ArcelorMittal (MT): A Stainless Company

ArcelorMittal (MT) is a company involved in the mining and steel industry. As we know, the steel industry is coming out of the recent recession. It’s a cyclical business, and the market community knows that the best time to buy steel companies is on the rise, that is: when interest rates are up, banks are eager to make loans, investments from companies and governments are up, etc.

Okay, but we’re value investors, right? We want to buy at a deep discount what is worth two, three, five times our investment. Is this the case?

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Dell is going cloud

While most of the analysts are trying to understand if the PC business is dead or simply (temporarily) out of favour, one of the most profitable companies in the tech sector, Dell Inc. (DELL) is not just sitting and waiting for the things to evolve (either in a favourable or adverse way).

In my opinion, the PC business is not just fading away, but only…

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Dan Loeb’s Dreams about Yahoo!

Recently Daniel Loeb (and his Third Point) has been aggressively accumulating Yahoo! (YHOO) shares, up to the point that they currently represent more than one-third of his holdings.

In his Fourth Quarter 2011 Investor Letter, Loeb explained why he thinks Yahoo! is a great opportunity for Third Point and what he’s trying to do in order to unlock its value…

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Career Education: a troubled company with downside protection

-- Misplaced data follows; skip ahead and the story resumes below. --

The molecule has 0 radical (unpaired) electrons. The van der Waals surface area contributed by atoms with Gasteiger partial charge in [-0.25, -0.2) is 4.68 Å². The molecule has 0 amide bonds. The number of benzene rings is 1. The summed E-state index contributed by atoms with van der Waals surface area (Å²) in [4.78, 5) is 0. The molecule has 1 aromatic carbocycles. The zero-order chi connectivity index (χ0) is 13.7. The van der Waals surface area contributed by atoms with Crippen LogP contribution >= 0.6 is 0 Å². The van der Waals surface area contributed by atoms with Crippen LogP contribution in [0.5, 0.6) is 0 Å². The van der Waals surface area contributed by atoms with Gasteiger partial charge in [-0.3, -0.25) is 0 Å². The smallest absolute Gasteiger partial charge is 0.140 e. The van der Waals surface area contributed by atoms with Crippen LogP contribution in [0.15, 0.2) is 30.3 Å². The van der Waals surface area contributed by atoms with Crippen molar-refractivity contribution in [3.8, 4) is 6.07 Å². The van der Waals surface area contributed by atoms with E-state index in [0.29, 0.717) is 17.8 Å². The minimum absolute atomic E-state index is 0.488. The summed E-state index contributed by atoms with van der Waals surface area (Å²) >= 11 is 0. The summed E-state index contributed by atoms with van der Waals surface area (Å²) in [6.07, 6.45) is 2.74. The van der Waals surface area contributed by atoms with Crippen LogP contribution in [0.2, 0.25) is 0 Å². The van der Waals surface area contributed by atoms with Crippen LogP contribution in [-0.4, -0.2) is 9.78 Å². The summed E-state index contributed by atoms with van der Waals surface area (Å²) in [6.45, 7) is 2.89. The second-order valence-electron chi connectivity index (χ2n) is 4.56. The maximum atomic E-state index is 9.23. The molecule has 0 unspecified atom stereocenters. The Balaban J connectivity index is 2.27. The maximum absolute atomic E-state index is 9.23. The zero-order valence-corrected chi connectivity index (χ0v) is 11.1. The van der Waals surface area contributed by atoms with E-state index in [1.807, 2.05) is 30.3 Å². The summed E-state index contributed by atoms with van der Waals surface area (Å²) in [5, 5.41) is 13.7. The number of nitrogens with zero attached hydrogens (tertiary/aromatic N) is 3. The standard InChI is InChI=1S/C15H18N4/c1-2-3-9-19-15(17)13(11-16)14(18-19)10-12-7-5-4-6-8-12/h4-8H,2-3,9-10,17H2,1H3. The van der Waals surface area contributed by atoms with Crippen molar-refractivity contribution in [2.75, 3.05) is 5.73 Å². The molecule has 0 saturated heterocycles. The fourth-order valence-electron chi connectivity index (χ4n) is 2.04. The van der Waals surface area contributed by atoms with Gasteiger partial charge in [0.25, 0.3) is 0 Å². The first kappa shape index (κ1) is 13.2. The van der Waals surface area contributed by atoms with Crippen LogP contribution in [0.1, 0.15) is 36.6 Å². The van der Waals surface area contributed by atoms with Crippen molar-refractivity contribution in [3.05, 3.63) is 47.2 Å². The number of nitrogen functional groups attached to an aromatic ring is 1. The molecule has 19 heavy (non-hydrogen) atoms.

Since August 2010, the companies belonging to the For-Profit Education sector have been under pressure after the U.S. GAO (Government Accountability Office) launched an investigation designed to uncover potential frauds based on trying to enrol more students even when they didn’t have the right profile to be admitted to the school and/or to repay a federal loan provided by the Department of Education.

Let’s give a look at GAO original documentation:

“To conduct this investigation, GAO investigators posing as prospective students applied for admissions at 15 for-profit colleges in 6 states and Washington, D.C.. The colleges were selected based on several factors, including those that the Department of Education reported received 89 percent or more of their revenue from federal student aid”

Here are the results…

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Has Diamond Foods lost its sparkle?

One of my best friends has been asking me this question for around 15 days. I tried to give a quick (and elusive) response, but it didn’t work.. so I decided to give him a more reasoned answer, trying to justify why I think what I think of Diamond Foods (DMND).

Diamond Foods business refers to snack products and culinary. It has three product lines: Snack, Culinary and Retail In-shell and Non-Retail. The company has a wide range of distribution channels and product facilities in the US, Canada and England.

But let’s have a look at the series of recent events that led the investing community to flee away from DMND…

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ITT Corporation (ITT): the Post-Spinoff Era